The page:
Serena Williams proves breastfeeding as a working mom is complicated

'Every body is different, every person is different,' says Williams.

Serena Williams proves breastfeeding as a working mom is complicated

Serena Williams is on a mission. Not only is she determined to hold the all-time record for Grand Slam wins, but now she has another purpose: Demonstrating to working moms that they can still achieve their career goals.

Only, like millions of other women, Williams discovered that balancing her professional ambitions and motherhood can mean making some sacrifices—such as making the difficult call to stop breastfeeding on the advice of her tennis coach.

"It's all about getting the results that we want, and the results we want is that you play and you win," Patrick Mouratoglou tells Williams during an episode of HBO's documentary Being Serena. "So the question is how to do that. The first thing is: stop breastfeeding. Because the problem is you're too heavy. You are stocking a lot of fat. To practice feeling super heavy, the effort is a joke. It's too difficult."

As harsh as that sounds to those of us who aren't top-ranked tennis stars, Williams saw the truth in the statement—although accepting it was still emotionally challenging. "I don't want you to think that I haven't been doing the work, because I have. I work out all day, every day," she says, later adding, "I have been doing absolutely the right thing every day—with the exception of probably the main thing, which is breastfeeding."

Now set to take the grassy court at Wimbledon, Williams explained to the media this week that she heeded the advice to stop breastfeeding and almost immediately dropped 10 lbs.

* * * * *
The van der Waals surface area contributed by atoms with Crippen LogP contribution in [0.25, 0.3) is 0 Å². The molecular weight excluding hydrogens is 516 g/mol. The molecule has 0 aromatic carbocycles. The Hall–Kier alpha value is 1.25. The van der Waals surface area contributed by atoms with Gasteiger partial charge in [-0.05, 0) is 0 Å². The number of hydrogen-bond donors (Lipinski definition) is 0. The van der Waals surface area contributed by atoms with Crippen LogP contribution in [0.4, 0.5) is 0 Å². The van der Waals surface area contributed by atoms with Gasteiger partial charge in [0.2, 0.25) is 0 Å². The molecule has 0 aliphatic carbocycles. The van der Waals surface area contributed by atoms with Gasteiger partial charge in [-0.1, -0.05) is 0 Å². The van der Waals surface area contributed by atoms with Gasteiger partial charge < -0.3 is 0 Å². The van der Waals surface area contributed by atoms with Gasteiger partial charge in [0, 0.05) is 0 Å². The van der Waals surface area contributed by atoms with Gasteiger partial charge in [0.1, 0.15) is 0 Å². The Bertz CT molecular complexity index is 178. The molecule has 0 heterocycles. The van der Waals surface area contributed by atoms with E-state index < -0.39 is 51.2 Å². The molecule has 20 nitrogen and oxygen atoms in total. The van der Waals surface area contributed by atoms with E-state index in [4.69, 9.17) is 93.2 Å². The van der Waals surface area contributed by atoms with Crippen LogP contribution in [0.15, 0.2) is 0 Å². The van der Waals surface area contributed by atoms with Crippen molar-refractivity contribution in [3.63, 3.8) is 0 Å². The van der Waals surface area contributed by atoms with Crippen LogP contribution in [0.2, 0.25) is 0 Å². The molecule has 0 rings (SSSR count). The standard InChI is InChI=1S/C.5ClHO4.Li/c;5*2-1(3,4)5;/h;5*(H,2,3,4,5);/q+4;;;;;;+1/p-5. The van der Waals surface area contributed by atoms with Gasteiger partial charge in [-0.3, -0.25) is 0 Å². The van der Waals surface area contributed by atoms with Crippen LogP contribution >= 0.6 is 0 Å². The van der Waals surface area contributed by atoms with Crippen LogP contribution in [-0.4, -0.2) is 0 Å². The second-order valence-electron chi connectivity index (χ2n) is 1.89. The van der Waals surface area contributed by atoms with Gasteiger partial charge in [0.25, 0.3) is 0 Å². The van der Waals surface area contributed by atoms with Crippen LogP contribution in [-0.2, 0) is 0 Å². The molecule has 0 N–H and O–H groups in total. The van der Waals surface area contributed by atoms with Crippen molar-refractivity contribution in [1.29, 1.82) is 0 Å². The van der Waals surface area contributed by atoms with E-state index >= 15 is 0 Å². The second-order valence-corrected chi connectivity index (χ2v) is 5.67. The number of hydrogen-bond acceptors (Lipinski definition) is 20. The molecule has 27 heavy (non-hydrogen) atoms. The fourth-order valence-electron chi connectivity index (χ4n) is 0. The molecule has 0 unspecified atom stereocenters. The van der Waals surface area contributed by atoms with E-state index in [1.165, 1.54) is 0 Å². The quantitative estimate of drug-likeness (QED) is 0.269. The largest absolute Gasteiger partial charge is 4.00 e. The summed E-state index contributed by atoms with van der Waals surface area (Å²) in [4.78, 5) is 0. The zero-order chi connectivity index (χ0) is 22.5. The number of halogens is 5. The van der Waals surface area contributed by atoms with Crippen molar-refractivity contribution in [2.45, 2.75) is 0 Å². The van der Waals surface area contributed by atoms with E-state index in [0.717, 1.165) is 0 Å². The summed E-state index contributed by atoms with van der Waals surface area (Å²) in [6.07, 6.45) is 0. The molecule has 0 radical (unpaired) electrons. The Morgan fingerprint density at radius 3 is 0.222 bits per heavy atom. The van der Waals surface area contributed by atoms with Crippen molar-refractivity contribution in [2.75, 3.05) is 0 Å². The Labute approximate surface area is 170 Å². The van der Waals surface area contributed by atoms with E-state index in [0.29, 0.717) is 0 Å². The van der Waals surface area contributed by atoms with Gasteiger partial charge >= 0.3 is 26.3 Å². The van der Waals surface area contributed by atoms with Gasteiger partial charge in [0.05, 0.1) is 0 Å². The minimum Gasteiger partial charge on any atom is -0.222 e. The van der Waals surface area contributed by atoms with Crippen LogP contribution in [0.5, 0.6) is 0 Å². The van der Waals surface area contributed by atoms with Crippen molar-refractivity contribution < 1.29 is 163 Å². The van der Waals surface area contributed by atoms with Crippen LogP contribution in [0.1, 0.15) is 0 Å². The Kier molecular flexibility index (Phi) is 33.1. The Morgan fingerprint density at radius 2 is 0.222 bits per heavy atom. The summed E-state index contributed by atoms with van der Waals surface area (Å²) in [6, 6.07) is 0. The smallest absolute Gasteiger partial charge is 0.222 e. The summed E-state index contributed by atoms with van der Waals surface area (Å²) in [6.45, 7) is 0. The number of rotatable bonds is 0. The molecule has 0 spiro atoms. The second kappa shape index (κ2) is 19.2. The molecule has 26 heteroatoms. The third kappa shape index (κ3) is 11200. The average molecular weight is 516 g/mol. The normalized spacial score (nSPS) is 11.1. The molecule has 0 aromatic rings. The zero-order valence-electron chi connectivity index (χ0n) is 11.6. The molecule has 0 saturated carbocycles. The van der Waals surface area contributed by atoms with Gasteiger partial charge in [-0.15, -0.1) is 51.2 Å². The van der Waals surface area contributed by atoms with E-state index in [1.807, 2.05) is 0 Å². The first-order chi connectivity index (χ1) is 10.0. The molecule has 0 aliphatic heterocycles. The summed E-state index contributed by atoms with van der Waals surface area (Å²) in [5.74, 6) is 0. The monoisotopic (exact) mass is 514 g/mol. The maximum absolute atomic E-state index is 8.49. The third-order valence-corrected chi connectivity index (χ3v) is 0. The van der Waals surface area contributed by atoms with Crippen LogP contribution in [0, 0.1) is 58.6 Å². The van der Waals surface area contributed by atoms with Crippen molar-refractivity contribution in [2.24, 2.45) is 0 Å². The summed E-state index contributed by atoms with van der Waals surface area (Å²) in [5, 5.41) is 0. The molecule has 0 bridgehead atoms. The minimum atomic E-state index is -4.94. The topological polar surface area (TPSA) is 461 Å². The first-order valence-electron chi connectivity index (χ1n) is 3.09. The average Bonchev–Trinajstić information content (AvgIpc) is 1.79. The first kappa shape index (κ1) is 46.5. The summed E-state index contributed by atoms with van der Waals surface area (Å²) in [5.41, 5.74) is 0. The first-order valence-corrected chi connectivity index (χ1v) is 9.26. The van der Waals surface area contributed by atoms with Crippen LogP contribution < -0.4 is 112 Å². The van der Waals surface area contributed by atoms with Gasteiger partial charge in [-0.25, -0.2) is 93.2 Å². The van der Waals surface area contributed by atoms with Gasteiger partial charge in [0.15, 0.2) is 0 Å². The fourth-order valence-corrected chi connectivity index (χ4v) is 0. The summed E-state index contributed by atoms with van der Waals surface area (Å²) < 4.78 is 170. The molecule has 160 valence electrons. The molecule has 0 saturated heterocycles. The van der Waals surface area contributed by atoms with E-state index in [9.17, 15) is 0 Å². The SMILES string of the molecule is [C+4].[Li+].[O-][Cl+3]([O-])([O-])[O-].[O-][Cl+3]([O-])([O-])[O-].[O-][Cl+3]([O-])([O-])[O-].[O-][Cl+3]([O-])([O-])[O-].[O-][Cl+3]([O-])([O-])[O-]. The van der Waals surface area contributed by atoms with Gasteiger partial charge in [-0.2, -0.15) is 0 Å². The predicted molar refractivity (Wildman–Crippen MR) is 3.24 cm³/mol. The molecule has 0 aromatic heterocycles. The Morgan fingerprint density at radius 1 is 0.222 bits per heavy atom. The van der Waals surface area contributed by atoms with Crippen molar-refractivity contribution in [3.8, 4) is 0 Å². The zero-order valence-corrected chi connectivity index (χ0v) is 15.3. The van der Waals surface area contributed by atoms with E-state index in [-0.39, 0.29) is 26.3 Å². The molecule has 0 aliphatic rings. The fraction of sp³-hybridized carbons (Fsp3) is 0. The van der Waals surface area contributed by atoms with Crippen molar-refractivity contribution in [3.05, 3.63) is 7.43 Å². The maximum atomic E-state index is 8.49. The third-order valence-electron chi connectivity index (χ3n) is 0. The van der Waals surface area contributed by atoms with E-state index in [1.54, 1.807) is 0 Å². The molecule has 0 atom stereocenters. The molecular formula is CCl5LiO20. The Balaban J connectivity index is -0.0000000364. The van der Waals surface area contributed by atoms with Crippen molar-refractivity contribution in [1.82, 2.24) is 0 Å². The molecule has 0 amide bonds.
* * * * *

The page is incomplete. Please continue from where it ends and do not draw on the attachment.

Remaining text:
Although research has shown that breastfeeding moms lose more weight in the first year postpartum than new moms who don't breastfeed, that isn't true for every mom. That's because while breastfeeding does burn up to 700 calories per day for moms feeding older, bigger babies, it also has a way of ramping up the women's appetites and decreasing their energy.

In other words: Williams wasn't alone in struggling to lose weight while breastfeeding.

As she so perfectly put it when talking to the media this week, "What I've learned through the experience: Every body is different, every person is different."

For her, this wasn't the outcome she necessarily hoped for. But it did seem to be the best compromise as she has her sights set on winning another Grand Slam. Besides, there's no denying that 10-month-old Olympia is benefitting in another way: She is learning from her mom that anything is possible.

"Once upon a time, there was a girl from Compton," Williams tells her daughter during a recent court-side video. "And she had a dream to play at Wimbledon. And her dream came true… Yes, Olympia, your dreams can come true, too."

Turning those dreams into realities may mean making tough choices. But when making those hard calls, you're gaining clarity on what matters and what you aren't willing to compromise—whether you're Williams or any other mama.

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